If you have a MacBook Pro (2016 or later) and it is having some backlighting issues, then you are not alone. The so-called MacBook Pro “stage light” fault results in spotted or uneven lighting along the bottom of the display.
What is the MacBook Pro “stage light” fault?
According to iFixit, the issue is related to the cable which connects the MacBook’s display to its control board. Since the 2016 MacBook Pro, Apple has been using flexible ribbon cables which are pulled tight each time the lid opens. However, rather than routing the cables through the hinge, they are wrapped around it. This might be damaging them, resulting in the “stage light” effect at the bottom of the display. The issue worsens over time, leading to complete failure of the screen.
As of now, it is not very clear how widespread the MacBook Pro “stage light” fault is. Unlike the keyboard issue with the earlier Pro models, the “stage light” effect develops gradually, so the problem is not quite obvious for all users, at least not yet anyway. Nonetheless, at least one user has coined the term “Flexgate” in reference to the issue. The user has even created a webpage at the link flexgate.me. The page hosts a petition which has already gotten almost 4,000 supporters.
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“Everyday that you use your laptop, you open and close the lid each time you need it. Modern laptops are designed for a fairly large occurrences of openings and closures. The new MacBooks Pro are an exception to this rule,” the webpage reads.
The petition requests that Apple extend the warranty duration of the MacBook Pro. The request is based on iFixit’s report, which states that the MacBook Pro “stage light” fault develops slowly over time. Thus, your device may be working fine today, but as it gets older, it might be affected by the issue, and chances are that it could be out of warranty by then.
A $6 repair could cost $600
What makes the issue even more serious is that users will need to get the whole screen replaced to fix the stage light fault. According to iFixit, the cables are integrated directly into the screen, so if they stop functioning, the whole screen had to be replaced. This makes the repair a lot more costly for users with out-of-warranty devices.
“Addressing this issue as soon as possible and replace affected displays for free. Also, the people who already repaired their laptops for fee, should receive a refund too,” the webpage states.
Older MacBook Pro models from before 2016 also had an issue with the display connector. However, users were able to get it fixed for just $6 because the cords in the older models were run through the hinge rather than wrapped around it. Thus, there was no need to get the entire screen replaced.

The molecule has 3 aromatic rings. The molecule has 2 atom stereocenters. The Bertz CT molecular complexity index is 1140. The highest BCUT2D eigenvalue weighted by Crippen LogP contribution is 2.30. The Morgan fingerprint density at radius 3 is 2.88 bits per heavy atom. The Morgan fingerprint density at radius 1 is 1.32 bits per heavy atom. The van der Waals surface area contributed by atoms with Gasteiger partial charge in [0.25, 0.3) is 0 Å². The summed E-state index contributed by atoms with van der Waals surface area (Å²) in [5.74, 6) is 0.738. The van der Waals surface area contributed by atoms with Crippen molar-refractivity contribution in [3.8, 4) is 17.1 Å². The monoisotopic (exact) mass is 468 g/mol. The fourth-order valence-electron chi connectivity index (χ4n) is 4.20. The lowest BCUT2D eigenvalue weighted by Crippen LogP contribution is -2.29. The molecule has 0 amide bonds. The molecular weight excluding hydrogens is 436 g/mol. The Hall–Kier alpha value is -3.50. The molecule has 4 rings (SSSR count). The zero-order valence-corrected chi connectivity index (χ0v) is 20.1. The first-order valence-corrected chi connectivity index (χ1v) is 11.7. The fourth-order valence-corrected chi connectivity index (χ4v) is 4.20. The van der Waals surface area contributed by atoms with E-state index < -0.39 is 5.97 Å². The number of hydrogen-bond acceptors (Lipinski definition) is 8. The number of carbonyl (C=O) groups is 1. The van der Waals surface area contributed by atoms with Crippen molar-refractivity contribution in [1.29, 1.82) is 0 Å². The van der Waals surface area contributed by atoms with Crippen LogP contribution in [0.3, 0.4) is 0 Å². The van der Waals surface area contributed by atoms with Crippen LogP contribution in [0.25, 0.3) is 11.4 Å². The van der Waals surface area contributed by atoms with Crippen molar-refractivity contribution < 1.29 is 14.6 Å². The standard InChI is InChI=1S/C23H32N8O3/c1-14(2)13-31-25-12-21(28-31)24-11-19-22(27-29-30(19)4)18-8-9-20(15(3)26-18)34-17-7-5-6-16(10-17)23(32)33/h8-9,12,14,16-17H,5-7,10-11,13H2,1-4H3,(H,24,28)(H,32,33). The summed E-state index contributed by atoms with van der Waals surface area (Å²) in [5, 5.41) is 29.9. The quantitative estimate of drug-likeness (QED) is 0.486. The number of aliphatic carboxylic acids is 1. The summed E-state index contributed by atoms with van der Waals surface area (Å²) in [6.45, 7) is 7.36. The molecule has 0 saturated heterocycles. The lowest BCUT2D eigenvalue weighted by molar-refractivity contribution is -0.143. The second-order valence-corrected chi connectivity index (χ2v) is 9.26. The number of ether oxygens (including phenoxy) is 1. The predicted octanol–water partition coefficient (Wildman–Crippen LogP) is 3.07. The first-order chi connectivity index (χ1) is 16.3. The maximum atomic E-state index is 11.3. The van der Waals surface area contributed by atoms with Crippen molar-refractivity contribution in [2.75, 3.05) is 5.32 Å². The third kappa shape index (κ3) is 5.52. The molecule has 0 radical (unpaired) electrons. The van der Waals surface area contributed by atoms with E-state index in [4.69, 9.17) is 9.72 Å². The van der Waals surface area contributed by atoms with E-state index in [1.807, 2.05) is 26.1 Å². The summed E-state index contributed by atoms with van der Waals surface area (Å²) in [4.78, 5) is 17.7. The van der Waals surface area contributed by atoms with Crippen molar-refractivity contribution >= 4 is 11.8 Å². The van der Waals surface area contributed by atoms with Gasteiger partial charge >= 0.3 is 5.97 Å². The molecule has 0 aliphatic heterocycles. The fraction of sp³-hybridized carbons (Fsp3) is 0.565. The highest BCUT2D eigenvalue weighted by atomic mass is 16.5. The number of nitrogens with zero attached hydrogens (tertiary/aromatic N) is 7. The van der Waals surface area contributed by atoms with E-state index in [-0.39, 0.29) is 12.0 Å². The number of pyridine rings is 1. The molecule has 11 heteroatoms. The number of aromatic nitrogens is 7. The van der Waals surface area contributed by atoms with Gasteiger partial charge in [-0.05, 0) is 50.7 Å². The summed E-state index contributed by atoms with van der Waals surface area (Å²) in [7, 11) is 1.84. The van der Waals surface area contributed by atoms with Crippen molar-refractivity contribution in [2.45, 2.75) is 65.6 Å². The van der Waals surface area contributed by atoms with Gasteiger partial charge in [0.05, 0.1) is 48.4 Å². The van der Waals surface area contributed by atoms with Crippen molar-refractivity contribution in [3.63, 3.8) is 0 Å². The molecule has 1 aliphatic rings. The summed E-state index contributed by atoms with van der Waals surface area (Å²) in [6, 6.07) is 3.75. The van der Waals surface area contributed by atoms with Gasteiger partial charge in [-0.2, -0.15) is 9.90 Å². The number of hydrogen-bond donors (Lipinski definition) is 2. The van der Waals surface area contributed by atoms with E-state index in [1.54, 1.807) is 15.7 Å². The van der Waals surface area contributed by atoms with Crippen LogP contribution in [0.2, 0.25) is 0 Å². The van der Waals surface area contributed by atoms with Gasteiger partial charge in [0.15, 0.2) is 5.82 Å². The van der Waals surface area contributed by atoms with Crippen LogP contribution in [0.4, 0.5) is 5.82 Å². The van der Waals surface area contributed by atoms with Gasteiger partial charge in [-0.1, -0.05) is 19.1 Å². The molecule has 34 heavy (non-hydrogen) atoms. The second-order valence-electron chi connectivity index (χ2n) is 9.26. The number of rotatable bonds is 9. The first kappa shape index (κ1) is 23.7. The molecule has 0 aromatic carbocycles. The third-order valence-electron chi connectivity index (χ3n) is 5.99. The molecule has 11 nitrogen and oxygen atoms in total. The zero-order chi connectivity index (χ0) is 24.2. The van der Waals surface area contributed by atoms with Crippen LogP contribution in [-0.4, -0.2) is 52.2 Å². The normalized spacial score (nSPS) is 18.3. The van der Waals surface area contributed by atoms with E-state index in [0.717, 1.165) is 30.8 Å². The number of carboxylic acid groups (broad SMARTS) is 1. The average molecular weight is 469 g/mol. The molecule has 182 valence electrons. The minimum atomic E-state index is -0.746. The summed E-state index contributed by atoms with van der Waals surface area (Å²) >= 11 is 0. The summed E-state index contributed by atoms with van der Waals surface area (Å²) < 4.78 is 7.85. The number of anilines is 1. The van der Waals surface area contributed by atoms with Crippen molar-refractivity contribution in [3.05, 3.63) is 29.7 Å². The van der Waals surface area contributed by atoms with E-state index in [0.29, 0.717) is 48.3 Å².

“This means that when (not if) those cables start to fail, the entire display unit needs to be replaced, as opposed to one or two little cables—effectively turning a $6 problem into a $600 disaster,” iFixit says.
Moreover, iFixit warns that other Apple devices with the same design are also at risk. The MacBook Air, which was released last fall, features the same basic design. The product is still relatively new, so there are no reported cases of it yet, but iFixit warns that the problem may surface eventually.
Apple has yet to offer an explanation for the MacBook Pro “stage light” fault. Hopefully the petition will force the company to acknowledge the issue and extend the warranty.
Earlier issue with MacBook Pros fixed now
Since the MacBook Pro launched in 2016, users have complained about many issues. Many of the reported problems centered on the butterfly keyboards, which users claimed became unresponsive, failed to function properly or got sticky. Apple apparently fixed the issue with the keyboard by introducing a new design in last year’s model.
Apple also launched a MacBook and MacBook Pro service program to cover affected users. The program offered free service via Apple Stores or an Apple Authorized Service Provider to users experiencing any of the covered issues, and those who already paid for repairs received refunds. Apple’s program will cover affected MacBooks and MacBook Pros for four years after the date of purchase.